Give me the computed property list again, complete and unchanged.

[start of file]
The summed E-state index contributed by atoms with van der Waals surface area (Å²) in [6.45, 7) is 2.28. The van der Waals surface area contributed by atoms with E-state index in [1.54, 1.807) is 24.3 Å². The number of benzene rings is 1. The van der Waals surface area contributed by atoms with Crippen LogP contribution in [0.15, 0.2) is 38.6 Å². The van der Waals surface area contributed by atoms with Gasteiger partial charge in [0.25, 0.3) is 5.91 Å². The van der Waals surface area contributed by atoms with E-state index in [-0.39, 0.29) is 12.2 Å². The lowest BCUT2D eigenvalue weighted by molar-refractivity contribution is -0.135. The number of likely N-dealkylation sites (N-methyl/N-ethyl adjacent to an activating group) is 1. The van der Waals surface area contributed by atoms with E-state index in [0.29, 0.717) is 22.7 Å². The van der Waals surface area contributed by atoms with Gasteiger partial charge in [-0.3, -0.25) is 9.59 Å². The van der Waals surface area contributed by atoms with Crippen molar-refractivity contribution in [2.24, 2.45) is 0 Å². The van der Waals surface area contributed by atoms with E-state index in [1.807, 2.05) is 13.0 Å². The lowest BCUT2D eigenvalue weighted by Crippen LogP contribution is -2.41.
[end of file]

The summed E-state index contributed by atoms with van der Waals surface area (Å²) in [6.45, 7) is 2.28. The van der Waals surface area contributed by atoms with E-state index in [1.54, 1.807) is 24.3 Å². The number of benzene rings is 1. The van der Waals surface area contributed by atoms with Crippen LogP contribution in [0.15, 0.2) is 38.6 Å². The van der Waals surface area contributed by atoms with Gasteiger partial charge in [0.25, 0.3) is 5.91 Å². The van der Waals surface area contributed by atoms with E-state index in [-0.39, 0.29) is 12.2 Å². The lowest BCUT2D eigenvalue weighted by molar-refractivity contribution is -0.135. The number of likely N-dealkylation sites (N-methyl/N-ethyl adjacent to an activating group) is 1. The van der Waals surface area contributed by atoms with E-state index in [0.29, 0.717) is 22.7 Å². The van der Waals surface area contributed by atoms with Gasteiger partial charge in [-0.3, -0.25) is 9.59 Å². The van der Waals surface area contributed by atoms with Crippen molar-refractivity contribution in [2.24, 2.45) is 0 Å². The van der Waals surface area contributed by atoms with E-state index in [1.807, 2.05) is 13.0 Å². The lowest BCUT2D eigenvalue weighted by Crippen LogP contribution is -2.41.